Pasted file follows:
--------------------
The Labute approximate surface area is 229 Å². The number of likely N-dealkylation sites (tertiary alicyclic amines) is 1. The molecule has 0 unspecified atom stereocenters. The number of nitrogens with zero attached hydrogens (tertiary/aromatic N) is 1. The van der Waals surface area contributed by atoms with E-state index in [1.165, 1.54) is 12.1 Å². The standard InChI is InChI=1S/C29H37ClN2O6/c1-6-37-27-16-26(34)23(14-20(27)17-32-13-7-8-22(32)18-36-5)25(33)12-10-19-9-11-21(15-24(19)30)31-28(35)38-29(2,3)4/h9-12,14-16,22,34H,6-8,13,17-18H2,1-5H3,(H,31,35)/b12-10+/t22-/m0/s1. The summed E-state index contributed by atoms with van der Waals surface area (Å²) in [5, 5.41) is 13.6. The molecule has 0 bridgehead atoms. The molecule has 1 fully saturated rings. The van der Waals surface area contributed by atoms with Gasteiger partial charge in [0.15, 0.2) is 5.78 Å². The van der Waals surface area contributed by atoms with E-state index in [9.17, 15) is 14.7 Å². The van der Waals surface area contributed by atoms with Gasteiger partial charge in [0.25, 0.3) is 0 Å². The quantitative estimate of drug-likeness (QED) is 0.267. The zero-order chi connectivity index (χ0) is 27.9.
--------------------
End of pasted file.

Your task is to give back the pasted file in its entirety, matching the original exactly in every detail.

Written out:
The Labute approximate surface area is 229 Å². The number of likely N-dealkylation sites (tertiary alicyclic amines) is 1. The molecule has 0 unspecified atom stereocenters. The number of nitrogens with zero attached hydrogens (tertiary/aromatic N) is 1. The van der Waals surface area contributed by atoms with E-state index in [1.165, 1.54) is 12.1 Å². The standard InChI is InChI=1S/C29H37ClN2O6/c1-6-37-27-16-26(34)23(14-20(27)17-32-13-7-8-22(32)18-36-5)25(33)12-10-19-9-11-21(15-24(19)30)31-28(35)38-29(2,3)4/h9-12,14-16,22,34H,6-8,13,17-18H2,1-5H3,(H,31,35)/b12-10+/t22-/m0/s1. The summed E-state index contributed by atoms with van der Waals surface area (Å²) in [5, 5.41) is 13.6. The molecule has 0 bridgehead atoms. The molecule has 1 fully saturated rings. The van der Waals surface area contributed by atoms with Gasteiger partial charge in [0.15, 0.2) is 5.78 Å². The van der Waals surface area contributed by atoms with E-state index in [9.17, 15) is 14.7 Å². The van der Waals surface area contributed by atoms with Gasteiger partial charge in [0.25, 0.3) is 0 Å². The quantitative estimate of drug-likeness (QED) is 0.267. The zero-order chi connectivity index (χ0) is 27.9.